Williams subsidiary fined for other Parachute Creek watershed problems
A subsidiary of the company at the center of an investigation into a major hydrocarbon leak near Parachute Creek was hit with a $275,000 penalty in November for stormwater violations that threatened the same watershed.
The Colorado Water Quality Control Division imposed the civil fine against Bargath, LLC, part of Tulsa-based Williams, a pipeline and gas processing company, in connection with work on the Crawford Trail Pipeline right of way. The fine was part of an agreement the agency and Bargath reached in August to resolve the matter.
Williams also owns pipelines in a corridor where about 6,000 gallons of hydrocarbons were recovered adjacent to Parachute Creek northwest of Parachute following discovery of contaminated soil last month. An investigation has been focusing in part on a valve set for a natural gas liquids line owned by Williams. According to the enforcement documents on the stormwater matter, the penalty arises from a construction project that began in 2008 and involved disturbing 116 acres of land. The division had granted a stormwater permit allowing discharges into Parachute Creek and downstream into the Colorado River.
A 2010 inspection by the division resulted in findings that Bargath violated the permit conditions by having a deficient or incomplete stormwater management plan, failing to use proper stormwater management practices, and failing to properly perform and/or document inspections of its management system.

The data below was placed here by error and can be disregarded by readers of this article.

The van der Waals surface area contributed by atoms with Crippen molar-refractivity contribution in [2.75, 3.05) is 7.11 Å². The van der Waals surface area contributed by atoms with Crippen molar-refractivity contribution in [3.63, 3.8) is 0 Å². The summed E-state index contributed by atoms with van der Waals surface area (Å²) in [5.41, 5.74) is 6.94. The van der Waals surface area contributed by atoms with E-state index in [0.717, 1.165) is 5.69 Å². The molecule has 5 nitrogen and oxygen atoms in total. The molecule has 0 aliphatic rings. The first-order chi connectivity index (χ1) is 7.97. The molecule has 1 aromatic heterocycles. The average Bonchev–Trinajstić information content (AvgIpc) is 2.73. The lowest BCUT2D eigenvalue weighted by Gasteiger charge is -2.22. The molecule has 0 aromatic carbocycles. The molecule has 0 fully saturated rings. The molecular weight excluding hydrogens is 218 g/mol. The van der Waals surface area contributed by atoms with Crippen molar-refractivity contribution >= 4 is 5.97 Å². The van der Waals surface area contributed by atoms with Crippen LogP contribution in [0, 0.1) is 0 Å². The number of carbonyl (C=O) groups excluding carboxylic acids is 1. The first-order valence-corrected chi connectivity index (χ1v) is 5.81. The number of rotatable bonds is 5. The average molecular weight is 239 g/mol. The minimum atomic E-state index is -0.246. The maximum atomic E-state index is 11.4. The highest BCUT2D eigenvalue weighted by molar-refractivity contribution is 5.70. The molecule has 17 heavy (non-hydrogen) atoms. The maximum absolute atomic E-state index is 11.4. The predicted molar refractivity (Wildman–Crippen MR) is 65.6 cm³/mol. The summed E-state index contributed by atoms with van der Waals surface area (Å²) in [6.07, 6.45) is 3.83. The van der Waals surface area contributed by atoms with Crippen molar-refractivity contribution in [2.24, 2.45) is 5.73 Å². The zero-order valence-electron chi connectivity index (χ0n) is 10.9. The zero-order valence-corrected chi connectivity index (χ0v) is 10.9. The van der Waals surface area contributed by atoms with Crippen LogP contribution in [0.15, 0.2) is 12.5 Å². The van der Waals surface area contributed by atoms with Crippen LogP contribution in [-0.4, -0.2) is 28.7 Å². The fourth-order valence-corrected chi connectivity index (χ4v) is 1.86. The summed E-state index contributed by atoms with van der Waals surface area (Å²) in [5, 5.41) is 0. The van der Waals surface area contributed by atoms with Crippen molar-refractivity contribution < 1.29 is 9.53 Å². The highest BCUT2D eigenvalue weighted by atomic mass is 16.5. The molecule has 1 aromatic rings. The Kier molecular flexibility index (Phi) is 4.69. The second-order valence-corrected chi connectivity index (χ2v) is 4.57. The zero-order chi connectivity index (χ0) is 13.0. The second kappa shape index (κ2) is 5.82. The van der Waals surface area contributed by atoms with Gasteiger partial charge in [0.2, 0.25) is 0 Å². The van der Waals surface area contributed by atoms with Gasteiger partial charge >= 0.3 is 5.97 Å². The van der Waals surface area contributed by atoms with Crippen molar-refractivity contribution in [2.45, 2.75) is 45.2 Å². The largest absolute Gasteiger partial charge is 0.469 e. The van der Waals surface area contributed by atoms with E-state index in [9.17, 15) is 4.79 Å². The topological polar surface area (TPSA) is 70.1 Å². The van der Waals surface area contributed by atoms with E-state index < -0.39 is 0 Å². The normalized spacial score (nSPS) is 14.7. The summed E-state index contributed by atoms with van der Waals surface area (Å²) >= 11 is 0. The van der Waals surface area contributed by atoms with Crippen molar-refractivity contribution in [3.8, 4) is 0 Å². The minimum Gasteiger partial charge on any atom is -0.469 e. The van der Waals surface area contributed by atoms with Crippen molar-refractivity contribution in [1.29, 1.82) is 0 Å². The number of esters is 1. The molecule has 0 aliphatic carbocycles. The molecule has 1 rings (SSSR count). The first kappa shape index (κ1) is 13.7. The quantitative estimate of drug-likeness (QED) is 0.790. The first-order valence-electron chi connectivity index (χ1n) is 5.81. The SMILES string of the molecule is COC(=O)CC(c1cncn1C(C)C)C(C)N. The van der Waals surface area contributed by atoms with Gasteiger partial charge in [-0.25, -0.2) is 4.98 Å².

As a result, the division said, systems such as water bars and straw wattles were not in place to prevent sediment and soil from going off steep slopes and into the unnamed tributary of Parachute Creek. One area was a 35-acre site where there was blasting of a high wall cut, and a 50 percent grade, and it lacked protections such as straw wattles on the face of the slope, the division found.
“They just basically destroyed the hillside and it was a pretty serious violation,” said Steve Gunderson, director of the division.
After the division’s inspection, Bargath told the state it had to wait until the following spring to be able to put proper stormwater measures in place, which it completed doing by the following June. Under the consent order, Bargath doesn’t admit to any of the factual or legal determinations made by the division.
Gunderson said he didn’t know if any sediment got into the tributary.
Asked about a potential pattern of problems involving Williams, Gunderson said the stormwater incident, while serious, is “totally unrelated” to the current one.
He noted that there has been a history of stormwater violations by energy companies in the watershed, including one that resulted in a “mudsicle” of frozen sediment up one tributary.